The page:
CHICAGO (AdAge.com) --- Campbell Soup Co. is dropping its hotly contested comparative ad campaign against arch-rival Progresso -- even though the ads worked really well.
The approach worried several analysts, who fretted that the negative ads would bring down the entire soup category. But in late May, Campbell's fiscal third-quarter earnings showed sales of its ready-to-serve soups had jumped 4% over the previous nine months, a feat credited by CEO Douglas Conant to Select Harvest and its comparative ads. The larger category in which the brand competes, condensed soup, saw sales grow even more, up 6% over the same period.
But despite that success registered some three months ago, Campbell is moving from accentuating the negative to accentuating the positive in its new flight of ads for Select Harvest this fall. Why? The company maintains that the initial push for the brand was to build brand awareness -- which now measures at 35% -- by demonstrating what the product isn't. The next phase is designed to draw new or lapsed users to the soup category, by talking more about what the product actually is. So ads for the coming "soup season" breaking in September will focus on specific consumer concerns, such as healthful, minimally processed ingredients and easy-to-decipher labels.
According to the company, Select Harvest's initial campaign, created by BBDO, New York, was meant to show women over 35 how the product was different from Progresso. The General Mills brand fired back with a short, print-only comparative campaign of its own, depicting some Campbell's soups as containing MSG.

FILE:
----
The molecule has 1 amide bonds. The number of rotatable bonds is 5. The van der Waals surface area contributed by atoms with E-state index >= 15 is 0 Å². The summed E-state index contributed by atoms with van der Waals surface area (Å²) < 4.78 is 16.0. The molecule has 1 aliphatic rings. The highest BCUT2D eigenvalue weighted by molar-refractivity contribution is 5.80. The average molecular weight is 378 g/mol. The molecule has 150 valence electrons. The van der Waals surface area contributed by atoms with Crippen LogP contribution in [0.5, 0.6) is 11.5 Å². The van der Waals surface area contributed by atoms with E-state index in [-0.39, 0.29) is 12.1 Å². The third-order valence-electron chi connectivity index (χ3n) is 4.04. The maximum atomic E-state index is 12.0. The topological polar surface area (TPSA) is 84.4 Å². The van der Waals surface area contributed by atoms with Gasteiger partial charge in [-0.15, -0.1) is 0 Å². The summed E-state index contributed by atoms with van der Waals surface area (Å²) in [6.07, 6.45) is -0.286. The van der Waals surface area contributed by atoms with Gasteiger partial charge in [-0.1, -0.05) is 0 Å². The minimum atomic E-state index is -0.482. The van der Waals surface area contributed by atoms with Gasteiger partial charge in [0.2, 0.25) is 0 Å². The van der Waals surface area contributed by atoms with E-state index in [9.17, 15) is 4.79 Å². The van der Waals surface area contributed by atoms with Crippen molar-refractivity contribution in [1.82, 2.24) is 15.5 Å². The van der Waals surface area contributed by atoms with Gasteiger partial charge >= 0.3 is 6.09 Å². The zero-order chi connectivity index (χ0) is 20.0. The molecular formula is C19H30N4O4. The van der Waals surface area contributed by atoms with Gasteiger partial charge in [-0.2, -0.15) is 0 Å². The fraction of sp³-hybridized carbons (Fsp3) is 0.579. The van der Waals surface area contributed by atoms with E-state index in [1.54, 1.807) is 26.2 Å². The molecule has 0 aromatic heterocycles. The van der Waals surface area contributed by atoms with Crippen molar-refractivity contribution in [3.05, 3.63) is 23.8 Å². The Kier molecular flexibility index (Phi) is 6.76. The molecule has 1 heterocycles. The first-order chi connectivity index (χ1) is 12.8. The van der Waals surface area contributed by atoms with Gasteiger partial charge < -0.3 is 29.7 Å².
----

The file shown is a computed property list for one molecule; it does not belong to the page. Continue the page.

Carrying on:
But now, Campbell is holding its fire. "As you well know, marketing plans and campaigns can shift from year to year," said Michael Barkley, Campbell VP-ready-to-serve soups. "You come up with strategy and plans based on consumer insights you expect, and you see what worked and what didn't through normal course of business." Campbell has said that the Select Harvest launch exceeded expectations. Now it's looking to build on that by promoting the product's specific strengths.
Mr. Barkley said that Campbell talked to "thousands and thousands of women" with the goal of designing a soup "for and by today's women." "They want real, wholesome ingredients," he said. "Ones they can pronounce and understand, like natural sea salt, pasta with whole grain, no artificial- and chemical-sounding ingredients." The result is a spot with ingredient lists written on skyscrapers, the inside of an elevator, and in skywriting at a beach. Mr. Barkley describes the ad from BBDO as "among the best we've ever tested" in connecting with the target demographic.
And it may have to be. Select Harvest generally sells at a $1 premium over its red-and-white label counterpart at Campbell, which enjoys well over 90% brand awareness. In the recession, that can be a tough sell.
Phil Lempert, the "Supermarket Guru," said a shift from comparative advertising sounds like a good idea for Campbell, given that his own consumer research has revealed that consumers are looking for foods with lower sodium, no MSG, and ingredients they may have in their pantry. "That's what Select Harvest has done really well," he said, in terms of the product's itself. "But I haven't seen that kind of focus in the advertising."